How Much Does Deviated Septum Surgery Cost?

Written by: Staff
Last Updated:  August 15, 2018

Deviated septum surgery, known as septoplasty, is a type of surgical procedure performed to correct a common nose disorder.

This condition is usually caused by impact trauma, usually with a blow to the face, and it consists of correcting the nose with a minor surgical procedure.  The process is performed by entering through the nostril and cutting out the obtruding matter.

The price of the surgery depends on where you live, the surgeon, facility it’s performed in, and if insurance is involved.

Nostrils before by jeffandmandyg, on Flickr
Nostrils before” (CC BY-SA 2.0) by jeffandmandyg

How much does deviated septum surgery cost?

On average, the price for a deviated septum surgical procedure is going to cost anywhere from $3,100 to as much as $17,000 without insurance.  This price will depend on the complexity of the procedure.  If it’s being done to correct a medical problem, then insurance will cover it, and according to most online, many paid anywhere from $500 to $3,200 after insurance kicked in.

If the septoplasty is done alongside a rhinoplasty together, the costs can increase by a few thousand dollars.

According to the site, the price for the surgery ranges anywhere from $2,000 to $5,000.

David Carlson at Young Adult Money broke down his expenses, and after his health insurance kicked in, he had to pay $1,017 for the surgery, but the plan was billed $24,478.  This didn’t include the pre-surgery costs such as the initial doctor visits, antibiotics, CT scan and blood work. lists that the price for this surgery can range anywhere between $3,500 and $6,000, not including additional fees for the doctor and the facilities that will be used during the procedure.

Many doctors chimed in on and said the prices could range anywhere from as little as $2,000 to more than $5,000.  The prices would widely depend on the procedure and what’s included in the billing.

Deviated septum surgery overview

The price range mentioned above may or may not include the following fees:  the surgeon’s fee, facility fee, anesthesia fee and pre and post-operative care.

The procedure will be able to correct a crooked septum, the piece of cartilage that separates the side of the nose.  Normally, the septum will be straight, but if it’s crooked, it can block the nasal passage, making it harder to breathe and even sleep at night.  Creating an incision inside the nose, the skin covering the septum is lifted away from the cartilage, and it is then either reshaped or removed completely.  This process will allow the breathing passages to open up, allowing one to breathe easier.  This surgery, when performed, won’t change the shape of the nose and will be considered a functional procedure, not a cosmetic procedure.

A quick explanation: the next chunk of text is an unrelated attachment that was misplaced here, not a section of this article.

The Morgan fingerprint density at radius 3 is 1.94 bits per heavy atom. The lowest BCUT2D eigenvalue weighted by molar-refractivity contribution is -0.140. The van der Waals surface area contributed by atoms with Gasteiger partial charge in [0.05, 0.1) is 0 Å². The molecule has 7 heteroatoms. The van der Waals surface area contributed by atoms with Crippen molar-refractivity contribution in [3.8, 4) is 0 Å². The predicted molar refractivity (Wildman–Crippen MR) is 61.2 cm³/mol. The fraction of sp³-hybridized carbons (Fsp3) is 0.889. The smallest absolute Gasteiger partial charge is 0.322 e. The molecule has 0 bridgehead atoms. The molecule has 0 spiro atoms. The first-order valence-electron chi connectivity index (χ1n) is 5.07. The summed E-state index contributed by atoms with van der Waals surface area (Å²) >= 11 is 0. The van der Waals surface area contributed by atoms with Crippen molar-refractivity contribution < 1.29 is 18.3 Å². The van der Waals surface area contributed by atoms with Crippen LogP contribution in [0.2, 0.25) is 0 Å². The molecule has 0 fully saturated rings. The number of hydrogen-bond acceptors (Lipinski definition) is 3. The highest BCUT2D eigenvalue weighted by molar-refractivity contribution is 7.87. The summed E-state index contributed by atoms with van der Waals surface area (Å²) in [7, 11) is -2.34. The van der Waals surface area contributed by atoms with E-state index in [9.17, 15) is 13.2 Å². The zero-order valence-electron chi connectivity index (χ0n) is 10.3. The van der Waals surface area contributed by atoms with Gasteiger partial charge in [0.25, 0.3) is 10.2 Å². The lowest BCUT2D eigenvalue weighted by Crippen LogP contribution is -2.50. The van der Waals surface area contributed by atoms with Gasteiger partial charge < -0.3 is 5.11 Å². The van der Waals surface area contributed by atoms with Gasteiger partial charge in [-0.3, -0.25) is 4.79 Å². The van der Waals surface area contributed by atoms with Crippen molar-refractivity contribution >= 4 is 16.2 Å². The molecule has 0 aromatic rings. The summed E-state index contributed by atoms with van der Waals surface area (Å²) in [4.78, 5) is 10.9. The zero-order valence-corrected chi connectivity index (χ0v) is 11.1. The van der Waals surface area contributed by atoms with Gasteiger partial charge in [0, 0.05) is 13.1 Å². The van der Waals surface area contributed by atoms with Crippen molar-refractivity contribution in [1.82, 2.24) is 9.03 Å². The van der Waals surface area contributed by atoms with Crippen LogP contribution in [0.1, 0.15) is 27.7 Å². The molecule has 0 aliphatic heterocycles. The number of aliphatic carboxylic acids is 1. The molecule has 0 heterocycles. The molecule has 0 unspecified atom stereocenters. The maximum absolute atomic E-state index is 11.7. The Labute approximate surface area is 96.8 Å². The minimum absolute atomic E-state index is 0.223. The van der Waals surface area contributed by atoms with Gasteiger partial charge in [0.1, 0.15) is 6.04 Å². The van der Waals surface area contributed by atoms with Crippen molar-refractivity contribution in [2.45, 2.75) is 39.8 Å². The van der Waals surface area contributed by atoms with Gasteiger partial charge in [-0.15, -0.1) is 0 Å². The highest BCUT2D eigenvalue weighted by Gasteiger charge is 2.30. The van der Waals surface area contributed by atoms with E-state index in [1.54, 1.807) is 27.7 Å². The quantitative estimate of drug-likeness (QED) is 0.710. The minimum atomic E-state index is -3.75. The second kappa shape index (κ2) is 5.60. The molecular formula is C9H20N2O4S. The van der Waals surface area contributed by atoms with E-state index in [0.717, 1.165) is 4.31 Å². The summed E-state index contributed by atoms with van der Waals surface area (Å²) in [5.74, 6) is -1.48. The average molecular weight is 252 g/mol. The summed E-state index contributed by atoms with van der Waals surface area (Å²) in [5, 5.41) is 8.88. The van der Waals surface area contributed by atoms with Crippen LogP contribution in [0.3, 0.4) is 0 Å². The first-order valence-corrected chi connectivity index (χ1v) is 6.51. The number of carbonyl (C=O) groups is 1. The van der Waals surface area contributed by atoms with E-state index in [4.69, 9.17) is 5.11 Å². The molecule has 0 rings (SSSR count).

The surgery time should take no longer than 90 minutes, and with most conditions, it’s typically an outpatient procedure and no hospital stay will be required.

What are the extra costs?

Before the surgery is even approved, you need to factor in the initial doctor and specialist appointments, plus the exams and testing  Even with insurance, a few visits to the specialist can cost a few hundred dollars each.  For instance, David, the man we mentioned earlier, had paid $450 to visit the ENT specialist.  A CT scan can cost upwards of $1,000, and few blood work tests can cost another $200+.

Facility fees should be no more than $500 to $1,000.

Anesthesia fees can range from $700 to $1,000.

The payment for the doctor that will perform the surgery, which can range from $900 to $1,500, may be charged separately from the surgery.

Tips to know:

Recovery periods can last anywhere from five to as long as 10 days.

Also, before a surgery begins, it doesn’t hurt to ask your insurance company about covering the procedure.  If they deemed it will be covered, it’s best to get any evidence possible so that when you do have the procedure done, you will know it’s covered.

According to David Turnbull, after the surgery is done, your throat will be sore, your nose will bleed, your sleep will be bad and you may encounter some terrible headaches.

How do you know if you have a deviated septum?  No nose is perfect, but if you experience the following, you may want to meet with a specialist:  difficulty breathing, regular nosebleeds, frequent sinus infections, facial pain, reoccurring headaches or difficulty sleeping.

Deviated septum before and after

How can I save money?

Check with your insurance to see if they will be able to cover the cost of the surgery either fully or partially.  Since the likely cause of the injury is an accident, there is a possibility that your insurance company may cover this.  If you don’t have health insurance, consider looking for a policy on services such as

If you do not have health insurance, try to pay cash up front.  Hospitals usually provide large discounts to those who pay cash.

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How much did you spend?

Was it worth it?  

  1. Kris Langan (janesville,  Wisconsin) paid $ and said:

    I had my 15 min. outpatient procedure done at Mercy Heath System and they charged me $23,000.00 I never would have had it done if I knew they were gonna charge me that much.

    Was it worth it? Yes

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